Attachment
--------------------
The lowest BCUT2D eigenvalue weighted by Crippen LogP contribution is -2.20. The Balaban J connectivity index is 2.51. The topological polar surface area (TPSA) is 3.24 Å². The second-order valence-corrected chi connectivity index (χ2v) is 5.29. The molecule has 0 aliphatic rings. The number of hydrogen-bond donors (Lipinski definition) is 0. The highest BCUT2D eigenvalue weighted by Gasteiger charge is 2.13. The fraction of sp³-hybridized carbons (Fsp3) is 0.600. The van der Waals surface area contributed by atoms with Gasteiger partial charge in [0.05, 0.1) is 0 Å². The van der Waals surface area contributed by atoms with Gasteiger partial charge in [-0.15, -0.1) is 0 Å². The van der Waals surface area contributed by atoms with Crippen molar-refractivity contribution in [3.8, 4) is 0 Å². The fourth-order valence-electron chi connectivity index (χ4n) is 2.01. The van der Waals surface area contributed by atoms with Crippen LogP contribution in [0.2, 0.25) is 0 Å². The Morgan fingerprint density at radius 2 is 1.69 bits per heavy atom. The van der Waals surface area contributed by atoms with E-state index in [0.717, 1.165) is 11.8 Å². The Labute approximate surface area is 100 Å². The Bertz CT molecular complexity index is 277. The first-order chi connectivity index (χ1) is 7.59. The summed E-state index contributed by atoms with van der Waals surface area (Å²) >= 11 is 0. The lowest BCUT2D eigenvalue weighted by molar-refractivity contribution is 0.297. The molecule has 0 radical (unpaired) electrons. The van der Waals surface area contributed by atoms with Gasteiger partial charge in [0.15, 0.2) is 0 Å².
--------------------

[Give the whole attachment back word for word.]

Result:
The lowest BCUT2D eigenvalue weighted by Crippen LogP contribution is -2.20. The Balaban J connectivity index is 2.51. The topological polar surface area (TPSA) is 3.24 Å². The second-order valence-corrected chi connectivity index (χ2v) is 5.29. The molecule has 0 aliphatic rings. The number of hydrogen-bond donors (Lipinski definition) is 0. The highest BCUT2D eigenvalue weighted by Gasteiger charge is 2.13. The fraction of sp³-hybridized carbons (Fsp3) is 0.600. The van der Waals surface area contributed by atoms with Gasteiger partial charge in [0.05, 0.1) is 0 Å². The van der Waals surface area contributed by atoms with Gasteiger partial charge in [-0.15, -0.1) is 0 Å². The van der Waals surface area contributed by atoms with Crippen molar-refractivity contribution in [3.8, 4) is 0 Å². The fourth-order valence-electron chi connectivity index (χ4n) is 2.01. The van der Waals surface area contributed by atoms with Crippen LogP contribution in [0.2, 0.25) is 0 Å². The Morgan fingerprint density at radius 2 is 1.69 bits per heavy atom. The van der Waals surface area contributed by atoms with E-state index in [0.717, 1.165) is 11.8 Å². The Labute approximate surface area is 100 Å². The Bertz CT molecular complexity index is 277. The first-order chi connectivity index (χ1) is 7.59. The summed E-state index contributed by atoms with van der Waals surface area (Å²) >= 11 is 0. The lowest BCUT2D eigenvalue weighted by molar-refractivity contribution is 0.297. The molecule has 0 radical (unpaired) electrons. The van der Waals surface area contributed by atoms with Gasteiger partial charge in [0.15, 0.2) is 0 Å².